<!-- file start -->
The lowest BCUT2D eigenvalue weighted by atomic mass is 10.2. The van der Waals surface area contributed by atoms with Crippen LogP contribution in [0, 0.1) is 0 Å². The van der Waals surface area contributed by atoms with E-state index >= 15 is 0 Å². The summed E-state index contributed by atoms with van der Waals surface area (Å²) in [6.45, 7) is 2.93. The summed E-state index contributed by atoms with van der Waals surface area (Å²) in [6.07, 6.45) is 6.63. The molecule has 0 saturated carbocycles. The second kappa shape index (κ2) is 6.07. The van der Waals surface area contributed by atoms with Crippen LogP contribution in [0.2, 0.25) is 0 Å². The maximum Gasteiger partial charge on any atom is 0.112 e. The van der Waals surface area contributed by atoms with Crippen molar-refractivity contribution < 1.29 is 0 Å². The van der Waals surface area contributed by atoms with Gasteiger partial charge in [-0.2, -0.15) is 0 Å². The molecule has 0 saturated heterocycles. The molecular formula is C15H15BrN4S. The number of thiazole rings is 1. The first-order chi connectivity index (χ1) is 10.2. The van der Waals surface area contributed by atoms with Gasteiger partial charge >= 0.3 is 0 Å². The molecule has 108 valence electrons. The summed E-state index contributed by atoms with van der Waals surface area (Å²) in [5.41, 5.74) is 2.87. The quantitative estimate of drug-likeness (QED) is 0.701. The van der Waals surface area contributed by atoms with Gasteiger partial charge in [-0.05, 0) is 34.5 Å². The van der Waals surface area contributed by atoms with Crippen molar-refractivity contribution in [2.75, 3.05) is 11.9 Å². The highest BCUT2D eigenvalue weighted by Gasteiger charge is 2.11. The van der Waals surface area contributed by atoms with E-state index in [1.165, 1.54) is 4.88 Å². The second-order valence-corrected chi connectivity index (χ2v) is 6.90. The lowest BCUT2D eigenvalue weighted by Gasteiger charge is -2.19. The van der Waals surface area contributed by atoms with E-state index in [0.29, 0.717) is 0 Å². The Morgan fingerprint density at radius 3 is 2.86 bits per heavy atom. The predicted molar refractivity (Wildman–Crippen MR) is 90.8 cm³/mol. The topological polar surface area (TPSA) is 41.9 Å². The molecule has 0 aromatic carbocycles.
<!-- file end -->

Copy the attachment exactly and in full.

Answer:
The lowest BCUT2D eigenvalue weighted by atomic mass is 10.2. The van der Waals surface area contributed by atoms with Crippen LogP contribution in [0, 0.1) is 0 Å². The van der Waals surface area contributed by atoms with E-state index >= 15 is 0 Å². The summed E-state index contributed by atoms with van der Waals surface area (Å²) in [6.45, 7) is 2.93. The summed E-state index contributed by atoms with van der Waals surface area (Å²) in [6.07, 6.45) is 6.63. The molecule has 0 saturated carbocycles. The second kappa shape index (κ2) is 6.07. The van der Waals surface area contributed by atoms with Crippen LogP contribution in [0.2, 0.25) is 0 Å². The maximum Gasteiger partial charge on any atom is 0.112 e. The van der Waals surface area contributed by atoms with Crippen molar-refractivity contribution < 1.29 is 0 Å². The van der Waals surface area contributed by atoms with Gasteiger partial charge in [-0.2, -0.15) is 0 Å². The molecule has 0 saturated heterocycles. The molecular formula is C15H15BrN4S. The number of thiazole rings is 1. The first-order chi connectivity index (χ1) is 10.2. The van der Waals surface area contributed by atoms with Gasteiger partial charge >= 0.3 is 0 Å². The molecule has 108 valence electrons. The summed E-state index contributed by atoms with van der Waals surface area (Å²) in [5.41, 5.74) is 2.87. The quantitative estimate of drug-likeness (QED) is 0.701. The van der Waals surface area contributed by atoms with Gasteiger partial charge in [-0.05, 0) is 34.5 Å². The van der Waals surface area contributed by atoms with Crippen molar-refractivity contribution in [2.75, 3.05) is 11.9 Å². The highest BCUT2D eigenvalue weighted by Gasteiger charge is 2.11. The van der Waals surface area contributed by atoms with E-state index in [1.165, 1.54) is 4.88 Å². The second-order valence-corrected chi connectivity index (χ2v) is 6.90. The lowest BCUT2D eigenvalue weighted by Gasteiger charge is -2.19. The van der Waals surface area contributed by atoms with E-state index in [0.29, 0.717) is 0 Å². The Morgan fingerprint density at radius 3 is 2.86 bits per heavy atom. The predicted molar refractivity (Wildman–Crippen MR) is 90.8 cm³/mol. The topological polar surface area (TPSA) is 41.9 Å². The molecule has 0 aromatic carbocycles.